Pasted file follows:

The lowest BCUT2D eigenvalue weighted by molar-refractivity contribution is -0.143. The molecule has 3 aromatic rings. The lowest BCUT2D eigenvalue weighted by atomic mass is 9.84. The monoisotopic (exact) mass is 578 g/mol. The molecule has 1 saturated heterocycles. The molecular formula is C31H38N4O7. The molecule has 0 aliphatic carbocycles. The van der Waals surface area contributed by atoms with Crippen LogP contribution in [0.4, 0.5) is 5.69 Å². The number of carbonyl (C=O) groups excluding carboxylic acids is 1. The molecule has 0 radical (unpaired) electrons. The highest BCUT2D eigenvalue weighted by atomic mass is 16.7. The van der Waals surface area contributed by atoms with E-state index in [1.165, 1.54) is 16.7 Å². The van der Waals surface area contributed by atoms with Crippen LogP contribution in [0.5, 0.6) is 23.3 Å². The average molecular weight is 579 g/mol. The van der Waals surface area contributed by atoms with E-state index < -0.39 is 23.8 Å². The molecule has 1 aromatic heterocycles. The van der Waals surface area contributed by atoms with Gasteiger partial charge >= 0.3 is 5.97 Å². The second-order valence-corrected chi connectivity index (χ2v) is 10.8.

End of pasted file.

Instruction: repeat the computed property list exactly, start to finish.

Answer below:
The lowest BCUT2D eigenvalue weighted by molar-refractivity contribution is -0.143. The molecule has 3 aromatic rings. The lowest BCUT2D eigenvalue weighted by atomic mass is 9.84. The monoisotopic (exact) mass is 578 g/mol. The molecule has 1 saturated heterocycles. The molecular formula is C31H38N4O7. The molecule has 0 aliphatic carbocycles. The van der Waals surface area contributed by atoms with Crippen LogP contribution in [0.4, 0.5) is 5.69 Å². The number of carbonyl (C=O) groups excluding carboxylic acids is 1. The molecule has 0 radical (unpaired) electrons. The highest BCUT2D eigenvalue weighted by atomic mass is 16.7. The van der Waals surface area contributed by atoms with E-state index in [1.165, 1.54) is 16.7 Å². The van der Waals surface area contributed by atoms with Crippen LogP contribution in [0.5, 0.6) is 23.3 Å². The average molecular weight is 579 g/mol. The van der Waals surface area contributed by atoms with E-state index < -0.39 is 23.8 Å². The molecule has 1 aromatic heterocycles. The van der Waals surface area contributed by atoms with Gasteiger partial charge >= 0.3 is 5.97 Å². The second-order valence-corrected chi connectivity index (χ2v) is 10.8.